CHICAGO — In the commercial baking industry, “automation” is a term that reached ubiquity long ago. However, with the current workforce crisis, how a bakery operation automates — and to what end — is top of mind.

At the American Society of Baking’s BakingTECH conference, held March 1-3 in Chicago, four gentlemen who are bakery automation experts — Ken Newsome, CEO of Markel Food Group; Mark Salman, president of Middleby Food Processing Group; Craig Souser, president of JLS Automation; and Peter Rasmussen, industry segment specialist with Festo Corp. — gathered to discuss how technology is currently impacting the industry.

In the past, there was a fear that automation would eliminate jobs, but the reality is that it not only accounts for a lack of labor, but it also makes jobs more bearable for the current workforce.

According to Newsome, that’s an important consideration when looking at the ROI of automated bakery equipment.

“It’s not just about ROI in terms of how many people are on the line,” he said. “It’s about, ‘How do I keep the people that I get?’ Because those [repetitive tasks] are just not engaging things to do.”

In this regard, it’s important to think of automation as eliminating a specific task, not the human being.

“We have so often been accused of ‘dehumanizing,’” Souser said. “But the truth is, we’re dehumanizing difficult tasks that shouldn’t be done by people. We’re now seeing the baking industry becoming aware of that and thinking about ROI differently.”

Newsome also explained that the repetitive motion that can so easily be accomplished by equipment also creates more consistency and higher throughput than what human beings would have to engage in high physical labor for the same result.

“When we’re talking about repetitive motion — the heavier the product and more standard the final product, the harsher the environment — the more boxes you check, the easier it is to automate,” he said.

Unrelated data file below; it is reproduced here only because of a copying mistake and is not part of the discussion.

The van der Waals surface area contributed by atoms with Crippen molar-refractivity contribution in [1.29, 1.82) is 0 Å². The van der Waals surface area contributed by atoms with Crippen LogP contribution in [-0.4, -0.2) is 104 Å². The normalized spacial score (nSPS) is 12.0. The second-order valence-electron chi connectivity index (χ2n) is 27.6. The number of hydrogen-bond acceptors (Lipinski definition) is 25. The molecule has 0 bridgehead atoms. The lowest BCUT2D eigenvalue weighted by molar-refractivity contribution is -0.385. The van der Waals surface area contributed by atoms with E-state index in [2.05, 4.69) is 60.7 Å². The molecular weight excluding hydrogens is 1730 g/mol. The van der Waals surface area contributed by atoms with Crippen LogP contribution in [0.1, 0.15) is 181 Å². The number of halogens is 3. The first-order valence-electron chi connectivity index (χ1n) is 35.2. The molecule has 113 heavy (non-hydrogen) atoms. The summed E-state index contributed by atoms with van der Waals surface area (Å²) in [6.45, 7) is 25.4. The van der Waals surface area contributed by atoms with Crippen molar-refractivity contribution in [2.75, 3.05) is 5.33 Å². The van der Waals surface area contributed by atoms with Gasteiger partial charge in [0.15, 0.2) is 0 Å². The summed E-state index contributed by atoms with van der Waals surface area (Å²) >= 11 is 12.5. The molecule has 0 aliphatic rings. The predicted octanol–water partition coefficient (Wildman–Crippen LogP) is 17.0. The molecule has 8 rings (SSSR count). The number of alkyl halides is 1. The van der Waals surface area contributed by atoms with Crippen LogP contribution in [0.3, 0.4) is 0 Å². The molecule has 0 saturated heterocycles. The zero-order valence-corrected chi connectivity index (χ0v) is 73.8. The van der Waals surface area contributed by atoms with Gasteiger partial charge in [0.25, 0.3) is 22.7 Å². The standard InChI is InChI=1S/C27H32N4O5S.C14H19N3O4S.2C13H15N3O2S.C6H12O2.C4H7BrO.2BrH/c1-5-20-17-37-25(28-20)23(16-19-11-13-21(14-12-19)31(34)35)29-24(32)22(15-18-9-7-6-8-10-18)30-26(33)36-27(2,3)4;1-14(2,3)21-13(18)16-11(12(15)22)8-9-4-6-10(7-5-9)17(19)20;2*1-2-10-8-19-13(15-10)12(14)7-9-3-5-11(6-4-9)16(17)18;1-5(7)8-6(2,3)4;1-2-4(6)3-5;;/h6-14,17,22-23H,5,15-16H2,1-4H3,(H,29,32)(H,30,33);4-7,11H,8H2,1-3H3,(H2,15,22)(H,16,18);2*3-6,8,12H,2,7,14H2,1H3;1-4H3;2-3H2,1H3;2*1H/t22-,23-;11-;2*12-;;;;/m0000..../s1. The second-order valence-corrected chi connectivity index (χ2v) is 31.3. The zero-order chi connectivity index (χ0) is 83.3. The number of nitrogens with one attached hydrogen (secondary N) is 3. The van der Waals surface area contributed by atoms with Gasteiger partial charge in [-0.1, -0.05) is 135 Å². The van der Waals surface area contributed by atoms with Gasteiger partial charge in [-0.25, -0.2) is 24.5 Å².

By reallocating labor, automation can actually open up more opportunities for a diverse workforce by creating work in areas that were previously unavailable to people unable to perform those highly physical tasks.

While automated equipment doesn’t bring more people into the process, it certainly broadens the range of human resources making an untapped workforce much more attainable.

“Obviously, heavy things require stronger people to lift them, so if you can automate those kinds of tasks, you reduce that need [for specific physical requirements],” Newsome said. “It opens up a world of not only bringing more diversity of people in but also, perhaps more importantly, setting them up to do the job.”


“We’re dehumanizing difficult tasks that shouldn’t be done by people. We’re now seeing the baking industry becoming aware of that and thinking about ROI differently.” —Craig Souser | president | JLS Automation


Robotic technology has come a long way in aiding workers in repetitive tasks, especially with resources such as cobots. And that’s good not only for the workers but also the efficiency and throughput of the operation.

“The more we have collaborative robots around us in the factory working hand-in-hand with humans, the more efficiency can increase there,” Salman said. “On the packaging side, we see a lot of focus on this because that’s where a lot of the labor is in the bakery.”

As the industry’s digital transformation continues, technology such as artificial intelligence can empower workers on the line who may not have specific bakery experience.

“There are technologies out there that are simple plug-and-play,” Rasmussen said. “Then the next evolution is getting into sensors that give the operator more feedback to help them make decisions. And with AI, an operator can make an educated decision on what is needed to make a change or solve a problem.”

In the ever-evolving world of bakery, automation is both a challenge and solution. For some, it’s baby steps, while other operations are ready for a full transformation. But Salman had a bit of advice to keep the industry moving forward with bakery automation, no matter where each company might be in their process.

“It’s a long journey, but you have to start somewhere,” he said. “We have to focus on where we can make the biggest impact.”